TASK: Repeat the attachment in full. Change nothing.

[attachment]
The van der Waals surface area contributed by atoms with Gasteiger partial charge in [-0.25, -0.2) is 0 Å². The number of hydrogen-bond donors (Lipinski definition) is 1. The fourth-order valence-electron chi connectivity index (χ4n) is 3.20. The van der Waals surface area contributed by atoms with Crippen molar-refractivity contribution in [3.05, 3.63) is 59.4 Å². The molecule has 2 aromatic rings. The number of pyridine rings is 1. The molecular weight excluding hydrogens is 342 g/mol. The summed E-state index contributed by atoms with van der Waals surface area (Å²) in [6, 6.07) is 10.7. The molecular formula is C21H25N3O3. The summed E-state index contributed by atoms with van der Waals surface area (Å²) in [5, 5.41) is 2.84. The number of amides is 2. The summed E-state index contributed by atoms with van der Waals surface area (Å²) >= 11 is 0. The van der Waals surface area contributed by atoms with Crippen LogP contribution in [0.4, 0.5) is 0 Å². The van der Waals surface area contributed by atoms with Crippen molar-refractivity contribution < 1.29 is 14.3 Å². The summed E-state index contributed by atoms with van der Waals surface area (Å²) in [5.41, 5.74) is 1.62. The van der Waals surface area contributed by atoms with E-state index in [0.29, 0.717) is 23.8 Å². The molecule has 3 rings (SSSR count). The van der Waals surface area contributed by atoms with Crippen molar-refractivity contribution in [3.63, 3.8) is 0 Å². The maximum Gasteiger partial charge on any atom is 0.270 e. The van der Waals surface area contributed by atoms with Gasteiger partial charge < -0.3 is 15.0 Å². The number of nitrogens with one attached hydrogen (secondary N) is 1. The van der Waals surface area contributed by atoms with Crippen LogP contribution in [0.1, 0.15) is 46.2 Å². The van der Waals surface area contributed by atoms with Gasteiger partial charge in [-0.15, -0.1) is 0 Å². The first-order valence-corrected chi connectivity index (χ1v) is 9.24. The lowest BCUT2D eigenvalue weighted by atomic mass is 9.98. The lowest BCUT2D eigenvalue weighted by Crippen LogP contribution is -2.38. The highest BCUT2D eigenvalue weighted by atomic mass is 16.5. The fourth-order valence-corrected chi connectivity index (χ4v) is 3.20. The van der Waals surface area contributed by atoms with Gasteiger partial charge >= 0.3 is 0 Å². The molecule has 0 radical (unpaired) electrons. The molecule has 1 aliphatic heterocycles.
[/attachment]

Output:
The van der Waals surface area contributed by atoms with Gasteiger partial charge in [-0.25, -0.2) is 0 Å². The number of hydrogen-bond donors (Lipinski definition) is 1. The fourth-order valence-electron chi connectivity index (χ4n) is 3.20. The van der Waals surface area contributed by atoms with Crippen molar-refractivity contribution in [3.05, 3.63) is 59.4 Å². The molecule has 2 aromatic rings. The number of pyridine rings is 1. The molecular weight excluding hydrogens is 342 g/mol. The summed E-state index contributed by atoms with van der Waals surface area (Å²) in [6, 6.07) is 10.7. The molecular formula is C21H25N3O3. The summed E-state index contributed by atoms with van der Waals surface area (Å²) in [5, 5.41) is 2.84. The number of amides is 2. The summed E-state index contributed by atoms with van der Waals surface area (Å²) >= 11 is 0. The van der Waals surface area contributed by atoms with Crippen LogP contribution in [0.4, 0.5) is 0 Å². The van der Waals surface area contributed by atoms with Crippen molar-refractivity contribution < 1.29 is 14.3 Å². The summed E-state index contributed by atoms with van der Waals surface area (Å²) in [5.41, 5.74) is 1.62. The van der Waals surface area contributed by atoms with E-state index in [0.29, 0.717) is 23.8 Å². The molecule has 3 rings (SSSR count). The van der Waals surface area contributed by atoms with Crippen molar-refractivity contribution in [3.63, 3.8) is 0 Å². The maximum Gasteiger partial charge on any atom is 0.270 e. The van der Waals surface area contributed by atoms with Gasteiger partial charge < -0.3 is 15.0 Å². The number of nitrogens with one attached hydrogen (secondary N) is 1. The van der Waals surface area contributed by atoms with Crippen LogP contribution in [0.1, 0.15) is 46.2 Å². The van der Waals surface area contributed by atoms with Gasteiger partial charge in [-0.15, -0.1) is 0 Å². The first-order valence-corrected chi connectivity index (χ1v) is 9.24. The lowest BCUT2D eigenvalue weighted by atomic mass is 9.98. The lowest BCUT2D eigenvalue weighted by Crippen LogP contribution is -2.38. The highest BCUT2D eigenvalue weighted by atomic mass is 16.5. The fourth-order valence-corrected chi connectivity index (χ4v) is 3.20. The van der Waals surface area contributed by atoms with Gasteiger partial charge >= 0.3 is 0 Å². The molecule has 0 radical (unpaired) electrons. The molecule has 1 aliphatic heterocycles.